With his escape hatch in place, Romney was in, and he began a year-long study of the business and assembled a team of fellow Bain consultants to join him. His senior partner would be T. Coleman Andrews III, whom Romney had hired as a young associate at the consulting firm five years earlier. Like Romney, Andrews came from a prominent political family; his grandfather, T. Coleman Andrews of Virginia, ran for president in 1956 on the States’ Rights ticket.
Romney chose Eric A. Kriss, a bookish Californian who had recently made partner, to help run the venture-capital arm of the new company. And he picked White, a charismatic son of a machinist who grew up in working-class Woburn, Mass., and was the first in his family to graduate from college, to handle the private-equity side. A trio of younger consultants — Joshua Bekenstein, Fraser Bullock and Rehnert — rounded out the team.
“My father went broke on a farm in southern Canada,” Bullock said. “That’s the kind of heritage that many of us came from. But a common heritage was that we were all driven for success. . . . You’re driven to make sure that you can return money, hopefully a very nice profit, to your investors.”
‘A moment of giddiness’
Soon after starting Bain Capital, the seven founding partners gathered at Copley Place in downtown Boston to pose for a new brochure promoting the firm’s first fund. At the end of a long, stiff shoot for a formal portrait, the partners took a silly outtake holding up dollar bills, several of the partners recalled in interviews. The photographer gave copies to each of them as a memento, but the photograph was never published or widely distributed.
But years later, as Romney pursued the presidency, the photo surfaced on the front page of the Boston Globe, part of the newspaper’s 2007 biographical series about Romney. Most executives at Bain & Co., the parent consulting company, did not know it existed until they saw it in the Globe, Graham said.
“I was stunned when I saw it,” said Graham, who was not in the picture. “I was upset. I thought it was tacky. I thought it was inappropriate. They must’ve done it in a moment of giddiness.”
The photograph depicts the Bain culture — which the partners described as staid, strict and as purposefully un-Wall Street as the consultancy’s Tennessee-born founder, Bill Bain — as the epitome of the ostentatious world of high finance.
Robert Shrum, a longtime Democratic strategist who advised the late senator Edward M. Kennedy (Mass.) in his 1994 race against Romney, said of the photo that “we certainly would have used it had we had it.” Shrum called it “an iconic image of what could be perceived of greed or a total focus only on the bottom line and making a buck. That’s why it’s so powerful. It’s iconic.”
Over the past year, super PACs supporting Obama as well as Romney’s GOP primary rival Newt Gingrich used the image in attack ads, and the photo has been featured prominently on cable news shows and magazine covers.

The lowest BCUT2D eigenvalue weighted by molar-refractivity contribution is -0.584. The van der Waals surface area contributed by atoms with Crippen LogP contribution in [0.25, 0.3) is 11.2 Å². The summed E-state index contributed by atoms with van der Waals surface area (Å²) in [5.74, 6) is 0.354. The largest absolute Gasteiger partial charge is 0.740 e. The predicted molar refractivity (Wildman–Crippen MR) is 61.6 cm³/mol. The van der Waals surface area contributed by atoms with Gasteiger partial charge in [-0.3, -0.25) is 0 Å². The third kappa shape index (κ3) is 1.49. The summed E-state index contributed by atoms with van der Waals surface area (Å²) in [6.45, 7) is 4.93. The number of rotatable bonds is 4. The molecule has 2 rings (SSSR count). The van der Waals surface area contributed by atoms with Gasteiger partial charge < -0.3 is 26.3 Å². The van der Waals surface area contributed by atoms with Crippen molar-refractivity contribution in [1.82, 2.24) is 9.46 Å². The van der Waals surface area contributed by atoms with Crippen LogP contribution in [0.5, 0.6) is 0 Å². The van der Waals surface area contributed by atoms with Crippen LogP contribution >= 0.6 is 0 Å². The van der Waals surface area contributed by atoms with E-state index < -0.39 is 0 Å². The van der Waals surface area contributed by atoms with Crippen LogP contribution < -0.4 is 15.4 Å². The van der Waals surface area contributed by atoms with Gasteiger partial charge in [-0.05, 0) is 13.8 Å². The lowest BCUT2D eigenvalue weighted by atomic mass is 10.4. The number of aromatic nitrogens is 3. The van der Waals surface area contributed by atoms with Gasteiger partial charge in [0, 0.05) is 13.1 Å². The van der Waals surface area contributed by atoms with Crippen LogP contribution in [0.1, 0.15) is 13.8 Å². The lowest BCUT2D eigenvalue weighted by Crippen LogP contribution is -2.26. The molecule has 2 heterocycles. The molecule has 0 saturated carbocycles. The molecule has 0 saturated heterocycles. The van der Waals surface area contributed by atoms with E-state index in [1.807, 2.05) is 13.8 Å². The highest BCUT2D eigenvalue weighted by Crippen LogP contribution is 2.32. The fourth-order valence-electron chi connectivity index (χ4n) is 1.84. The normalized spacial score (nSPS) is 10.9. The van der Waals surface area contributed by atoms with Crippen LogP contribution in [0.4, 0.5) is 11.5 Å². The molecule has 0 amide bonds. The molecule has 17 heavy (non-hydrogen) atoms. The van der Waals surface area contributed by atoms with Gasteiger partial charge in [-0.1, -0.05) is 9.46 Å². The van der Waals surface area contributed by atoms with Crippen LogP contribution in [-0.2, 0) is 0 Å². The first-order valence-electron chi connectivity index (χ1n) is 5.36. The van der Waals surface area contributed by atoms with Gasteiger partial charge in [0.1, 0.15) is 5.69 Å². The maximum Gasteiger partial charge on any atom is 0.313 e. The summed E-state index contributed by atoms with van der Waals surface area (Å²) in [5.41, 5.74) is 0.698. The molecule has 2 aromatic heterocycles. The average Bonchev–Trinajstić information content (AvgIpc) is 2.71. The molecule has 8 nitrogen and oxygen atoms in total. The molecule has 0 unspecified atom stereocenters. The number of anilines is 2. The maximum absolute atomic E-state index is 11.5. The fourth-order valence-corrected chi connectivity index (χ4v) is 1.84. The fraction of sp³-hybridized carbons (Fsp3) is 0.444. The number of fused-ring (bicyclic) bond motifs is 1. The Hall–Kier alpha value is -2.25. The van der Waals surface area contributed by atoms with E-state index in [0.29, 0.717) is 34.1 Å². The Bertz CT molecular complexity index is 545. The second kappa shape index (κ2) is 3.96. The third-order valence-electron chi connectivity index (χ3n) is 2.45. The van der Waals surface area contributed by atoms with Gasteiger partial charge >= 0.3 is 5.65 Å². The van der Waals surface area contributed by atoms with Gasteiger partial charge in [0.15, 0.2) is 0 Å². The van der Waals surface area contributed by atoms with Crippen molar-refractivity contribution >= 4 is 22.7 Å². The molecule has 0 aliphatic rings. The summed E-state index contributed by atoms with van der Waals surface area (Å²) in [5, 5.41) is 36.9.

Romney, who declined to be interviewed for this article, told Fox News last year that he long expected that the Democrats would use it against him. “I know that’ll be used — I know that. It’ll be fun,” he said, adding that he and his partners were “just celebrating” their early successes.
In the three decades since starting Bain Capital, the founders have maintained their network. Four of Romney’s six partners have donated to his campaigns, together giving at least $56,000 since he began plotting a presidential run in 2006, according to federal records.
Bekenstein, the only founding partner still at Bain Capital, remains a friend and supporter of Romney’s, but records show that he also gave $2,500 to Obama’s campaign in 2011 and has given tens of thousands of dollars to other Democrats.
Others have worked for Romney in different capacities. When he ran the 2002 Winter Olympics, he selected Bullock, a fellow Mormon, to be his No. 2. And when he was governor, Romney recruited Kriss to be his secretary of administration and finance.
None is closer to Romney than White, a trusted corporate wingman who has become Romney’s political alter ego. When he’s not keeping Romney company on the campaign trail, White is in his second-floor office at Romney’s headquarters strategizing with advisers or cheering up exhausted staff members — a part-owner of the Boston Celtics, he is known to dispense free tickets — or taking on sensitive tasks, such as the January release of Romney’s tax returns.
The founders came to Bain from different backgrounds, yet they were a homogenous group. Each was white and male, and by 1994, a decade after the company started, there were still no black or Hispanic employees among the 40 professionals and eight support staff members, the Boston Globe reported at the time.
Romney tried to import the culture of Bain & Co. — an insular firm where clean-cut “Bainies” wore starched white shirts and red power ties, sang company songs and were known for their secrecy — to the private-equity start-up.